John Craig Whitfield John Craig Whitfield ran a successful mail-order hypnotic lessons scheme, centered around his Victorian College of Sciences in Geelong, Victoria, Australia from c1905 until 1914 or so. He also operated, during the latter part of that period, as "Kalma, the Healer," until his exposure in 1914 in Truth. From Whitfield's Victorian College of Sciences, we have A Course of General Instruction in Practical Hypnotism (1907) and Success and How to Win It (c. 1910). A careful reading of these texts will show, clearly, that Whitfield was using the core material produced by the E. Virgil Neal/Charles S. Clark/Thomas F. Adkin mail-order operation described above, and this is confirmed by press accounts of Whitfield's schemes, which feature the same apparatus -- sand-filled "hypnoscopes" -- used by Neal/Clark/Adkin, and E. S. Knowles. Whitfield also published a document purporting to be the sine qua non of the Neal/Clark/Adkin syndicate: The Ki-Magi System material, circa 1911. Whitfield was denied the use of the Australian mails in 1916.
Edwin J. Dingle Edwin J. Dingle (1881-1972?) was an enterprising journalist, working mostly in China (1910-1914), who -- after a mysterious seven year period during which he would later claim he was trained by Tibetan occultists, and a further period from 1922-1929 as an itinerant secular lecturer and writer and a brief stint as president of the Church of Universal Truth, a Christian School of Interpretation based in Oakland, CA. -- founded the Institute of Mentalphysics [sic] in Los Angeles, the teachings of which centered on a "faultless philosophy of life" based on proper breathing, and promised "a perfect mind in a perfect body" -- the which got Dingle, known as Ding Le Mei to his followers, in some trouble with the US FDA in 1938. The Institute is in operation today. In the archive, we have Dingle's Science of Mentalphysics lessons (1930), the introductory course for his students; the Inner Chamber Lessons (c. 1938) which "Junior Initiates" or "Nobles of the Light" took after they completed the Science of Mentalphysics lessons, and his Mentalphysics Preceptor Course 1 (c. 1948). We also have promotional literature (The Secret That Cannot Be Told), two revealing letters to students, and several examples of student tests. Inasmuch as Mentalphysics is a likely source for material, and the business model, for Scientology, Dingle's work is of first importance in the history of the twentieth century occult.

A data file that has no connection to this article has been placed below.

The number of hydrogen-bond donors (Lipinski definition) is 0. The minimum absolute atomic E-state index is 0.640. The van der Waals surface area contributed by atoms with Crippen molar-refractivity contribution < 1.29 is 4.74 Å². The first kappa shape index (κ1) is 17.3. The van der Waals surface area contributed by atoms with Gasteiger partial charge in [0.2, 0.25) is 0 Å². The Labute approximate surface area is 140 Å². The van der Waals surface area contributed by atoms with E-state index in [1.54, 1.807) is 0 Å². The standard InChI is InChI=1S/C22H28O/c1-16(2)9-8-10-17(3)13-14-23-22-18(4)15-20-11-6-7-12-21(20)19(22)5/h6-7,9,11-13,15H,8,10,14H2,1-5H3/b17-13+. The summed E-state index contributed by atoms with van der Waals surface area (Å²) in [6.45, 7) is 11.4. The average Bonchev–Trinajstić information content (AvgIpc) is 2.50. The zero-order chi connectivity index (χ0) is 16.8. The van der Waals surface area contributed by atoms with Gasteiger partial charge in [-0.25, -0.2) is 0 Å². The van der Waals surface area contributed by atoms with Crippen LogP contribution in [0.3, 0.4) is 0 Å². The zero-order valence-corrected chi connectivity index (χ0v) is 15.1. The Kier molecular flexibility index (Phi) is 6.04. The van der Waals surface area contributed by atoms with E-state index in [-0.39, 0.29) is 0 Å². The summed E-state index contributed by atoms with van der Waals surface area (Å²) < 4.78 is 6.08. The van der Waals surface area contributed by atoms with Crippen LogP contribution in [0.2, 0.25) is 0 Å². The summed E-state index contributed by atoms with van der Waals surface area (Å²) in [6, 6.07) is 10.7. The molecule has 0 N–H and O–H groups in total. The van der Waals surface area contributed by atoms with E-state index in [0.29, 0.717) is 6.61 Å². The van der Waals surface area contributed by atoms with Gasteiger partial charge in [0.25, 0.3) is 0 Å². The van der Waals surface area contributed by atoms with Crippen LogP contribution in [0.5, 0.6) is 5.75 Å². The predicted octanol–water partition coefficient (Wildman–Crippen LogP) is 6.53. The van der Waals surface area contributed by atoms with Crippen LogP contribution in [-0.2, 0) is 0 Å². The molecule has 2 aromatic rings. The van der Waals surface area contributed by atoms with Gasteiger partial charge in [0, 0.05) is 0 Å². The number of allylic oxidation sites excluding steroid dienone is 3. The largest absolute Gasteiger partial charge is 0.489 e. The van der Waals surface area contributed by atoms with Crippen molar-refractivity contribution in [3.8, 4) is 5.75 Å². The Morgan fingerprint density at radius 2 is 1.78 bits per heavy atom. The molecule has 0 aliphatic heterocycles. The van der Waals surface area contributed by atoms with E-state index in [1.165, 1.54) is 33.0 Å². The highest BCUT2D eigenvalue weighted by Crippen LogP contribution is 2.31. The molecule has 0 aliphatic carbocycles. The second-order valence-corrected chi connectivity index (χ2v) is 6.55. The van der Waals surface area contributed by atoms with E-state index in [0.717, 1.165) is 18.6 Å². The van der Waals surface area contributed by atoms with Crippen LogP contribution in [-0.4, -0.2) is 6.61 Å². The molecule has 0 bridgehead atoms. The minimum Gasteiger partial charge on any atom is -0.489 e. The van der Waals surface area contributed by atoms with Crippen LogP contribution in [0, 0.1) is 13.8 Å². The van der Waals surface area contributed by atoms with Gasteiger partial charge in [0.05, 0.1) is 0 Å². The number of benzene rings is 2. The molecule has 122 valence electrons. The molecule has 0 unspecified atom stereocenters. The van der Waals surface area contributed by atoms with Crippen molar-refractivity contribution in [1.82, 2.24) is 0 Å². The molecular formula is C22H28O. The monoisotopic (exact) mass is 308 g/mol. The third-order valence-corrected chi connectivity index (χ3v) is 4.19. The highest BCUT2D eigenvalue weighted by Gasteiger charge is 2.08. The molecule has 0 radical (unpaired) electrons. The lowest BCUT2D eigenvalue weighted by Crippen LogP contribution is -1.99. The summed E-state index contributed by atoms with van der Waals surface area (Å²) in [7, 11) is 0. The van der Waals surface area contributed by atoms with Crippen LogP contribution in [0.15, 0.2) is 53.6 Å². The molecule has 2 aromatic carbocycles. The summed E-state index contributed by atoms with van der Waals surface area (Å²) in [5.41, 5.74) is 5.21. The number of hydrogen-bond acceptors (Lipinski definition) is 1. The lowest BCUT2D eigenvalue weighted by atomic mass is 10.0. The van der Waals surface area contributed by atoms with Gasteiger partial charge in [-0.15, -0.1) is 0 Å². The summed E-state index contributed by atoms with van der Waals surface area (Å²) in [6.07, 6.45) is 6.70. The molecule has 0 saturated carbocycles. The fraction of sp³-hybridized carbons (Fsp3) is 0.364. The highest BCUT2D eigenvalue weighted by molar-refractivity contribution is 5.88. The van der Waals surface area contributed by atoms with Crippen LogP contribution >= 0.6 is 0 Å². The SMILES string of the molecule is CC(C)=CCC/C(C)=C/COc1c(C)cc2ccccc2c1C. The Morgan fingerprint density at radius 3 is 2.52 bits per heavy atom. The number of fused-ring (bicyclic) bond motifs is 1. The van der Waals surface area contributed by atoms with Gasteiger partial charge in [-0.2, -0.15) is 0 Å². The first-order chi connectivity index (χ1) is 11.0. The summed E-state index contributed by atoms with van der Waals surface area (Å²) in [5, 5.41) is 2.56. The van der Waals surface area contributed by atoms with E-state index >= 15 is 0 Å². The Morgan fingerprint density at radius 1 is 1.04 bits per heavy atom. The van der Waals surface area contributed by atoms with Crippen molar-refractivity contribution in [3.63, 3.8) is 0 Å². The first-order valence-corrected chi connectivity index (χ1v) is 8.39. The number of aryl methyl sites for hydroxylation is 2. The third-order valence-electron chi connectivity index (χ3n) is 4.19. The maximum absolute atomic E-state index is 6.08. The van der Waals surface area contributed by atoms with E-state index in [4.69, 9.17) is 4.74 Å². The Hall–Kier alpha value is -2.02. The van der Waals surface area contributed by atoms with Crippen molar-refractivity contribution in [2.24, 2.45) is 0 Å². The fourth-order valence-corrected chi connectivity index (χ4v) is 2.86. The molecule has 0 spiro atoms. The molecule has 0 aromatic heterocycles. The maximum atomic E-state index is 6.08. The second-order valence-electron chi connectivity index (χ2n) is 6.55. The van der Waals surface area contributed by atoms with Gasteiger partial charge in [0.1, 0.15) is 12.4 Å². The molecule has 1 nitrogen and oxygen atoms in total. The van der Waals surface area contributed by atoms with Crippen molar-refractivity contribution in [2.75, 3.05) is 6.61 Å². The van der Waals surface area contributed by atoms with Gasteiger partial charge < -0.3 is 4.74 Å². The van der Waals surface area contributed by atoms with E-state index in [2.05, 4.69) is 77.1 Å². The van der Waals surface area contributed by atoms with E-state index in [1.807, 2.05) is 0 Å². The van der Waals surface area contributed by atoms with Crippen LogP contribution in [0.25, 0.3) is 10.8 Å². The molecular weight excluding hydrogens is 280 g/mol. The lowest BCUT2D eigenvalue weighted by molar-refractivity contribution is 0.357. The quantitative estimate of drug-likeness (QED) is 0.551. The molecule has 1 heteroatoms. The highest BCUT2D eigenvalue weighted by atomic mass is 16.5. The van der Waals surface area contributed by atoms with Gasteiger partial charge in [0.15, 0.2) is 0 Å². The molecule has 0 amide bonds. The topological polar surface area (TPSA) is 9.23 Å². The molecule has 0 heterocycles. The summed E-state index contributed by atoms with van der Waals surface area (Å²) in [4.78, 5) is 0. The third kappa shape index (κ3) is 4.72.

Yacki Raizizun Yacki (or Yacke) Radix Raizizun (1892-1966), who may have been born in Australia of Indian parents, began his career as a traveling occult mage, in the US, in the early 1920s, pursuing the old mesmerist business model of free (or collection-supported) lectures, followed by for-fee private consultations. He operated in Chicago in the 1920s and 1930s, in New Mexico in the 1940s and in Texas from the early 1950s until his death, teaching and lecturing on every imaginable occult topic, wrapped in period-appropriate language: as "applied psychology," "metaphysics," "yoga philosophy" and the like. In the Archive, we have Raizizun's Manual on Occult Development (1924).
Harry Owen Saxon Harry Owen Saxon (1868-1940), "the Love Professor," operated the Triangle Psychological Publishing Co. in Chicago in the 1920s and early 1930s, producing a variety of lessons and pamphlets. His chief claim to fame, unfortunately, was his 1929 divorce: his wife, Maude Depue Winchell of Zanesville, Ohio, married him (and became the treasurer of the Triangle Psychological Publishing Co. as well) on the strength of his The Master Key of Love, or the Psychology of Human Behavior -- lessons on marital love -- but divorced Owen after three months, citing multiple instances of physical abuse, and Saxon's theft of her alimony from a former husband. The wide and gleeful coverage of the divorce in the US papers no doubt dampened demand for Owen's lessons. In the archive we have Saxon's Vibrations: Every Brain its Own Radio Station (1924). Saxon's advertisements are few and far between -- featuring most commonly in George Chainey's World Liberator. Oddly enough, J. Gordon Melton's 1990 Roscrucianism in America reprints -- in addition to Paschal Beverly Randolph and George Winslow Plummer (Khei) -- Saxon's Master Key of Love.